Document Type : Research Article
The best time to implement such an intervention is unclear, despite research showing that perioperative IMN may lessen postoperative infectious problems in individuals with benign and malignant illness.
Methods: Elective surgical patients with gastric or colorectal cancers who were moderately or severely undernourished as determined by the subjective global assessment (SGA) were randomly assigned to receive parenteral or enteral nutrition for 7 days prior to surgery and for 7 days following it, as opposed to a straightforward control group. The diet consisted of 0.230.04 g nitrogen and 24.65.2 kcal of non-protein per kilogramme per day. Patients in the control group did not receive preoperative nutrition, but instead got postoperatively 600-100 kcal of non-protein plus or minus 62-16 g of crystalline amino acids.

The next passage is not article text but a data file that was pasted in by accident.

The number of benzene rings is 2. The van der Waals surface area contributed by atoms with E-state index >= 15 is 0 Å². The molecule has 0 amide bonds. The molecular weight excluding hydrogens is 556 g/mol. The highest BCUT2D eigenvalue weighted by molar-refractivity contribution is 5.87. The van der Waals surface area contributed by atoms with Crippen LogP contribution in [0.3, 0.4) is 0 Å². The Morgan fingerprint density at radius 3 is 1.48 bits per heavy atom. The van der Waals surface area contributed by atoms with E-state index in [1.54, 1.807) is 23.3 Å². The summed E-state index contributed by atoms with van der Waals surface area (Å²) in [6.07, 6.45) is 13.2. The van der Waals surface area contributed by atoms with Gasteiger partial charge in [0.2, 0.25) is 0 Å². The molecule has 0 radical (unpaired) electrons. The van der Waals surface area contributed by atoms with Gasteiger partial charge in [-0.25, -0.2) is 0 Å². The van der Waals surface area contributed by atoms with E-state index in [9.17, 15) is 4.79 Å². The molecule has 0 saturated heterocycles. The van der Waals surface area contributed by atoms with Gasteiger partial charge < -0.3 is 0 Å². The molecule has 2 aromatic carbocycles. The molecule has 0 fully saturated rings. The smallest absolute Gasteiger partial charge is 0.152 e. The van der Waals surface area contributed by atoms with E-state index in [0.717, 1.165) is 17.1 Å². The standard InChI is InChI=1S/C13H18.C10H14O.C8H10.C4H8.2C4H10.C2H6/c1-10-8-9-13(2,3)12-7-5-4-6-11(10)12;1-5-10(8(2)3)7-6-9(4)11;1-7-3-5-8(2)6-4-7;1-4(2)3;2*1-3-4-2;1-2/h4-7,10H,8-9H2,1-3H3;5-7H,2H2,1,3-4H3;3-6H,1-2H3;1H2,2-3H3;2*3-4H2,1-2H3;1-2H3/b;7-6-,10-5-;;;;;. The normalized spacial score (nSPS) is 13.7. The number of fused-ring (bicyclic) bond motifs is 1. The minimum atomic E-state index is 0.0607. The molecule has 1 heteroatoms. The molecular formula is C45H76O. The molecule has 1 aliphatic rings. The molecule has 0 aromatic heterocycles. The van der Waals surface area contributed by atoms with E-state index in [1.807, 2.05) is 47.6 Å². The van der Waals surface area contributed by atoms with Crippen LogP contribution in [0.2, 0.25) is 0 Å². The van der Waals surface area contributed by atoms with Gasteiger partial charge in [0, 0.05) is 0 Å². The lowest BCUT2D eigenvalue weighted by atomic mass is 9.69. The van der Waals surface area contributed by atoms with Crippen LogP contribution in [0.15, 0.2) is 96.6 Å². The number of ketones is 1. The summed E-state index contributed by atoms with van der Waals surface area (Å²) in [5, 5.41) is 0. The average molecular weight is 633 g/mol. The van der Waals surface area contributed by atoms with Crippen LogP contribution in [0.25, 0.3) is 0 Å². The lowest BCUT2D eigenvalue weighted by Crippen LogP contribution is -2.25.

Results: 18.3% of individuals receiving nourishment experienced complications, compared to 33.5% of control patients (P = 0.012). In the control group, 14 patients passed away, whereas 5 of the patients getting nourishment did. The death rates between the two groups were significantly different (2.1% vs. 6.0%, P = 0.003). In comparison to the study patients, the control group's overall inpatient and postoperative stay was substantially longer (29 vs. 22 d, P =0.014) than that of the latter group (23 vs. 12 d, P =0.000).
Conclusion: Preoperative IMN should be advocated in standard practise in patients having surgery for gastrointestinal cancer because to the large influence on infectious complications and a propensity to reduce length of stay.